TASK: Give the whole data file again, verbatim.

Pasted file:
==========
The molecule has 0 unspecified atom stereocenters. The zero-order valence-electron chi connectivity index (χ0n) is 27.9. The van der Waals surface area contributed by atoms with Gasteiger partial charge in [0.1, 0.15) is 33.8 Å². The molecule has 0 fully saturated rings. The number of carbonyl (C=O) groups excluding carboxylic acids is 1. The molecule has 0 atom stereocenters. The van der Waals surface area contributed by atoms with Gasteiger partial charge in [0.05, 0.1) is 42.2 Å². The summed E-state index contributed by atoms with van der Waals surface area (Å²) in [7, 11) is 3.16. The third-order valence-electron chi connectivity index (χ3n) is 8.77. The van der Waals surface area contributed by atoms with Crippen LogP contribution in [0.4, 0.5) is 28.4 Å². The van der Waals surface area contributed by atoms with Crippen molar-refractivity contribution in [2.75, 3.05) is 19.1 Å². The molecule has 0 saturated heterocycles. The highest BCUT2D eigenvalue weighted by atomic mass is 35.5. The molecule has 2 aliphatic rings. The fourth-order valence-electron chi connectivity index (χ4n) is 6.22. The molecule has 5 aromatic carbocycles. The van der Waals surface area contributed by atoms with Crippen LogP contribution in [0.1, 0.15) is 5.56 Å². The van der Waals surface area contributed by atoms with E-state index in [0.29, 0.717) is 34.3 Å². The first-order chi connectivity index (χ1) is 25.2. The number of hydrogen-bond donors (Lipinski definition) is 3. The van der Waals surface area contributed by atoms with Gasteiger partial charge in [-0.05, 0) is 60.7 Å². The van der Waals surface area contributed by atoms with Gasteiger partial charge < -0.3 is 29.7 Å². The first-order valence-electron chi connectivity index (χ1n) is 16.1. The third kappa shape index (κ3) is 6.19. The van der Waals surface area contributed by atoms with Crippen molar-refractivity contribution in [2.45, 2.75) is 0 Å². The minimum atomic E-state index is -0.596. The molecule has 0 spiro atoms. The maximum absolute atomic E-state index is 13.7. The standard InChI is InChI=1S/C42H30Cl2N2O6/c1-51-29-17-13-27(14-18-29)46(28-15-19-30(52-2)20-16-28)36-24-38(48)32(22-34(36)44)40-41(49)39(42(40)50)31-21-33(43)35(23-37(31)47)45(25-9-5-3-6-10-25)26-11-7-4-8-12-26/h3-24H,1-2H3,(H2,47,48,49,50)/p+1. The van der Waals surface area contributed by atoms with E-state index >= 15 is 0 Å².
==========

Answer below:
The molecule has 0 unspecified atom stereocenters. The zero-order valence-electron chi connectivity index (χ0n) is 27.9. The van der Waals surface area contributed by atoms with Gasteiger partial charge in [0.1, 0.15) is 33.8 Å². The molecule has 0 fully saturated rings. The number of carbonyl (C=O) groups excluding carboxylic acids is 1. The molecule has 0 atom stereocenters. The van der Waals surface area contributed by atoms with Gasteiger partial charge in [0.05, 0.1) is 42.2 Å². The summed E-state index contributed by atoms with van der Waals surface area (Å²) in [7, 11) is 3.16. The third-order valence-electron chi connectivity index (χ3n) is 8.77. The van der Waals surface area contributed by atoms with Crippen LogP contribution in [0.4, 0.5) is 28.4 Å². The van der Waals surface area contributed by atoms with Crippen molar-refractivity contribution in [2.75, 3.05) is 19.1 Å². The molecule has 0 saturated heterocycles. The highest BCUT2D eigenvalue weighted by atomic mass is 35.5. The molecule has 2 aliphatic rings. The fourth-order valence-electron chi connectivity index (χ4n) is 6.22. The molecule has 5 aromatic carbocycles. The van der Waals surface area contributed by atoms with Crippen LogP contribution in [0.1, 0.15) is 5.56 Å². The van der Waals surface area contributed by atoms with E-state index in [0.29, 0.717) is 34.3 Å². The first-order chi connectivity index (χ1) is 25.2. The number of hydrogen-bond donors (Lipinski definition) is 3. The van der Waals surface area contributed by atoms with Gasteiger partial charge in [-0.05, 0) is 60.7 Å². The van der Waals surface area contributed by atoms with Gasteiger partial charge < -0.3 is 29.7 Å². The first-order valence-electron chi connectivity index (χ1n) is 16.1. The third kappa shape index (κ3) is 6.19. The van der Waals surface area contributed by atoms with Crippen molar-refractivity contribution in [2.45, 2.75) is 0 Å². The minimum atomic E-state index is -0.596. The molecule has 0 spiro atoms. The maximum absolute atomic E-state index is 13.7. The standard InChI is InChI=1S/C42H30Cl2N2O6/c1-51-29-17-13-27(14-18-29)46(28-15-19-30(52-2)20-16-28)36-24-38(48)32(22-34(36)44)40-41(49)39(42(40)50)31-21-33(43)35(23-37(31)47)45(25-9-5-3-6-10-25)26-11-7-4-8-12-26/h3-24H,1-2H3,(H2,47,48,49,50)/p+1. The van der Waals surface area contributed by atoms with E-state index >= 15 is 0 Å².